MUST KEEP TURNING KEY IN IGNITION TO GET STARTER TO ENGAGE. WITH KEY OUT OF IGNITION MY HANDHELD VOLTMETER SHOWS A DISCHARGE. HEATER,WIPERS,RADIO ETC. WILL CONTINUE TO WORK EVEN WITH KEY OUT OF IGNITION !
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3)Spark: From battery to spark plug The battery is the source of stored electrical power in the vehicle.A voltmeter between the terminals of a healthy battery should read 12.5 volts.A reading of 12.2 volts indicates a flat battery and a reading of 10.4 volts indicates a dead cell (each cell beingabout 2 volts).A battery should be capable of sustaining high current, as needed by the starter motor when turning the engine over. When the car is running the voltage measured across the terminals shouldbe between 14.2 and 14.5 volts.The value is the voltage being supplied to the battery by the output charge from the alternator. THis charging voltage should not alter much when additional load is applied to the battery (head lights on etc). When the ignition key is turned to the second position,often referred to as 'key on engine off', all car functions are powered up including lights and fuel pump.When the key is turned to position 3 many ancillary functions are temporarily interrupted to allow the battery to meet the extra needs of the starter motor. Electrical charge from the starter switch passes through a master fuse and starter relay before energizing the starter solenoid.The starter solenoid moves the pinion gear on the starter motor to engage with peripheral teeth of the flywheel.Simultaneously, heavy copper contacts are bridged by this same movement causing the starter motor coils to become energized thereby turning the engine over. During the ignition process electrical charge passes through the primary windings of the ignition coil(s).The engine control unit (ECU), taking signalsfrom the engine crank position sensor, collapses the field of the coil(s) appropriate to the cylinder requiring ignition.As the field collapses the secondary coil windings discharge very high voltage through the high tension lead to the spark plug.The charge is so high that at the spark plug gap the charge jumps across with a spark.The compressed fuel air mixture in the cylinder is ignited by this spark. Checking the spark process starts with the plugs.The condition of the removed plugs reveals a lot about the nature of the ignition within the cylinders.Dark sooty deposits indicate overly rich fuel air mix and glazed plugs indicate overly hot lean mixtures.Removing the plugs (with the fuel pump relay unplugged) and holding the screw threads to the cylinder head whilst turning the engine over will reveal the quality of spark.The spark holders and leads should be examined for discharge through the insulation to the cylinder head.Removing the leads from the coil should reveal sparks emanating from the exposed connectors.Failure to see sparks at this point indicatesa failed coil (especially if neighboring coils show good spark) or a failed crank sensor if all coils show no spark. NEXT 1.1 MAF Mass Air Flow sensor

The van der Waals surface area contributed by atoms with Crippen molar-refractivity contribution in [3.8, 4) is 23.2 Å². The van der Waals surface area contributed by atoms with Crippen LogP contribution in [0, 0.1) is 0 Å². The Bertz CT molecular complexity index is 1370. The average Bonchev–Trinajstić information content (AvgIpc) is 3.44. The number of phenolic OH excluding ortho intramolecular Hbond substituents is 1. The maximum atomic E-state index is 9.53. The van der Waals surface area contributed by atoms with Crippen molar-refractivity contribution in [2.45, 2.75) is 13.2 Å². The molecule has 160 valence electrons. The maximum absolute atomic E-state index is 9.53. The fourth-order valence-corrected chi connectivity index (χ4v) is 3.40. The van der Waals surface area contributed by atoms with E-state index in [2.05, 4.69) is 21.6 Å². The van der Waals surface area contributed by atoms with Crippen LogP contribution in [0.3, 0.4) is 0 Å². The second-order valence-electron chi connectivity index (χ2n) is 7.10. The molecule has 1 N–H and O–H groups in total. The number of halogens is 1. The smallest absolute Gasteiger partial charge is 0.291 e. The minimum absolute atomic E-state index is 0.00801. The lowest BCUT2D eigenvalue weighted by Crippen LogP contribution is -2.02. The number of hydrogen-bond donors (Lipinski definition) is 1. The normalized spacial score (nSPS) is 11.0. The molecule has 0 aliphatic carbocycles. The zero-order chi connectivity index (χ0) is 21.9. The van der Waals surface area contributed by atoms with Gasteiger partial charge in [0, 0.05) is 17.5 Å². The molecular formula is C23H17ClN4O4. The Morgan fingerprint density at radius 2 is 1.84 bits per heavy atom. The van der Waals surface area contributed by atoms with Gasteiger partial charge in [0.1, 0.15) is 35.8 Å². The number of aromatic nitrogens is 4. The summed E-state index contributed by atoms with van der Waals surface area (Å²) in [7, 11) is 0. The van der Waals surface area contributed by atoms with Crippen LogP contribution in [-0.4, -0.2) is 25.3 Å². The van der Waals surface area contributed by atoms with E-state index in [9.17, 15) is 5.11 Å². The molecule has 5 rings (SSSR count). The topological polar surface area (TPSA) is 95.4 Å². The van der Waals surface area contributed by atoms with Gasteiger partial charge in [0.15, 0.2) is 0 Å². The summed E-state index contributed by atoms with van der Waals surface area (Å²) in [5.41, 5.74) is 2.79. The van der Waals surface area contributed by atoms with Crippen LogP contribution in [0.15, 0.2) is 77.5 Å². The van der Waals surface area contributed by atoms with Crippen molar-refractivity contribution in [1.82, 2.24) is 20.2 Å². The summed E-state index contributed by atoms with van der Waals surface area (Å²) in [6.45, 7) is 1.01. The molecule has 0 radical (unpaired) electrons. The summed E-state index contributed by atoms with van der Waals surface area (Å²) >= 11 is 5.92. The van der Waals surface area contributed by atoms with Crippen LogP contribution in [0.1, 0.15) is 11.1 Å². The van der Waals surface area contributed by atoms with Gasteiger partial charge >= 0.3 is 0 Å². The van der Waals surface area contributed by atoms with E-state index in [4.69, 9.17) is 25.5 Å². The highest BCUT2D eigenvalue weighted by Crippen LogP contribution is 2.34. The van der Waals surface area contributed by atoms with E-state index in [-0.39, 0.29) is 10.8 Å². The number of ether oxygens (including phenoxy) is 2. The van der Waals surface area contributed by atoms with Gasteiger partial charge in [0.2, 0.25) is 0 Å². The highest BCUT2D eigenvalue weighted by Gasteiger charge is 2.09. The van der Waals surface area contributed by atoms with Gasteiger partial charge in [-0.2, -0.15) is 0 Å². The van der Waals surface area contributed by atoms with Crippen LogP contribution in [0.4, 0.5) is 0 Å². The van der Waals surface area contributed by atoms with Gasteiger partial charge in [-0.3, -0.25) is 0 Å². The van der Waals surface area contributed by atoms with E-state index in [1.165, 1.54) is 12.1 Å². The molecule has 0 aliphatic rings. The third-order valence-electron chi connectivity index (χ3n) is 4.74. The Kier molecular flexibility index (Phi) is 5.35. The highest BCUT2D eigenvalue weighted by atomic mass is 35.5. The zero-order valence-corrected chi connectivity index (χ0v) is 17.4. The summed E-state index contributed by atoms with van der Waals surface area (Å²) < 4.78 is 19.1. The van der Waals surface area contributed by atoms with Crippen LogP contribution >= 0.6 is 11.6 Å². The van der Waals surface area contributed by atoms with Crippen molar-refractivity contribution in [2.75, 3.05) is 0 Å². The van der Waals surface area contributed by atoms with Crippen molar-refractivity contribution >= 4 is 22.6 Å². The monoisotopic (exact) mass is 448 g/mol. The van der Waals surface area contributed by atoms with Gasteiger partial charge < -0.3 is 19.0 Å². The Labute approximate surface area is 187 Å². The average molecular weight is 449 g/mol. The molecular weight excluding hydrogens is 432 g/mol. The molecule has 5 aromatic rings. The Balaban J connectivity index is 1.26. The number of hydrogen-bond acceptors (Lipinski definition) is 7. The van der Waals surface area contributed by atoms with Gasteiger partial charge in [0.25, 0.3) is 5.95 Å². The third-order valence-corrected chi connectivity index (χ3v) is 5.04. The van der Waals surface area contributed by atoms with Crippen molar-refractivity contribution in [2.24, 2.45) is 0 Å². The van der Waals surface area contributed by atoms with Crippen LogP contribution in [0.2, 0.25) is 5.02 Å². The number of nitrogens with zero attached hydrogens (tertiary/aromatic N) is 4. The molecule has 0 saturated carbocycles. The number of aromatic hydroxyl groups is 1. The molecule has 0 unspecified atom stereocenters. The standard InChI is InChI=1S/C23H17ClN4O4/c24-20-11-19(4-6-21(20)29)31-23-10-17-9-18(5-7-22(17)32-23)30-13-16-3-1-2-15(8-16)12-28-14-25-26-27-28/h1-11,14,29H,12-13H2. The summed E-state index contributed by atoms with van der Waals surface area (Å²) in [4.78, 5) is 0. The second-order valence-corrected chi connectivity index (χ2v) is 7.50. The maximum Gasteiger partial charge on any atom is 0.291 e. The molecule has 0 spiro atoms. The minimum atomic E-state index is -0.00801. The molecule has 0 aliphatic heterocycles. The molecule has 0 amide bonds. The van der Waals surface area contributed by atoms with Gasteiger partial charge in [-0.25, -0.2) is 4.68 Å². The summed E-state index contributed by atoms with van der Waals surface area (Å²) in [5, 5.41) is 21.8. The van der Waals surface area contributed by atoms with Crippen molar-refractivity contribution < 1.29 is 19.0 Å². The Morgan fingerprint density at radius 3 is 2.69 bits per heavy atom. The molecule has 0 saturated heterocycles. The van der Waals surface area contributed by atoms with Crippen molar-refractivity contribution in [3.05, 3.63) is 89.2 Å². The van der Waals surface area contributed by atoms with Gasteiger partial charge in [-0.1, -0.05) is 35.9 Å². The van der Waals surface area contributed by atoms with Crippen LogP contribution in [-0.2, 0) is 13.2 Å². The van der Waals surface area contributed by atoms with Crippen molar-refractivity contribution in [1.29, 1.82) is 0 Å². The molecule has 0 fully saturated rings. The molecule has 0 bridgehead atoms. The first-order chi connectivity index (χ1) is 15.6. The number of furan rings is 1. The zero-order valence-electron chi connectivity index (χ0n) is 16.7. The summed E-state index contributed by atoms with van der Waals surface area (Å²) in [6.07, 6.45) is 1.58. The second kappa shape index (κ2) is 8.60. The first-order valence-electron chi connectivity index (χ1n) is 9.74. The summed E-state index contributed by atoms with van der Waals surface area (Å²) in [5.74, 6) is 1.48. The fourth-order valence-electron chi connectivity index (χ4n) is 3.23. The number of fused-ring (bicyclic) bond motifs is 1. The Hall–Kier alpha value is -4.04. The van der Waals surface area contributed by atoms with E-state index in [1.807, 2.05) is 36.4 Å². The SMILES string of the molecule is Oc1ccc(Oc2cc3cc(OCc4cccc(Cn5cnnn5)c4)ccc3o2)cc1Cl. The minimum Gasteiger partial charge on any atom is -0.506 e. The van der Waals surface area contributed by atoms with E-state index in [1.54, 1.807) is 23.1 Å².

Voltage drop? I'm guessing you don't have a voltmeter, so turn on the headlights and observe them as someone tries to start the truck. If the lights go out, bad connection at battery, starter, or ground. If the lights get dim, probably the starter-it's drawing power, just not working. If the lights don't change, check for power going to the starter solenoid on the small wire on the starter; voltmeter or test light, check if the small wire to the solenoid has power when key is held in start position-in crank position. There should be battery voltage there when the key is turned to crank. If so, the starter or solenoid is bad. If no power there to solenoid, power is lost somewhere between ignition switch and the starter wire.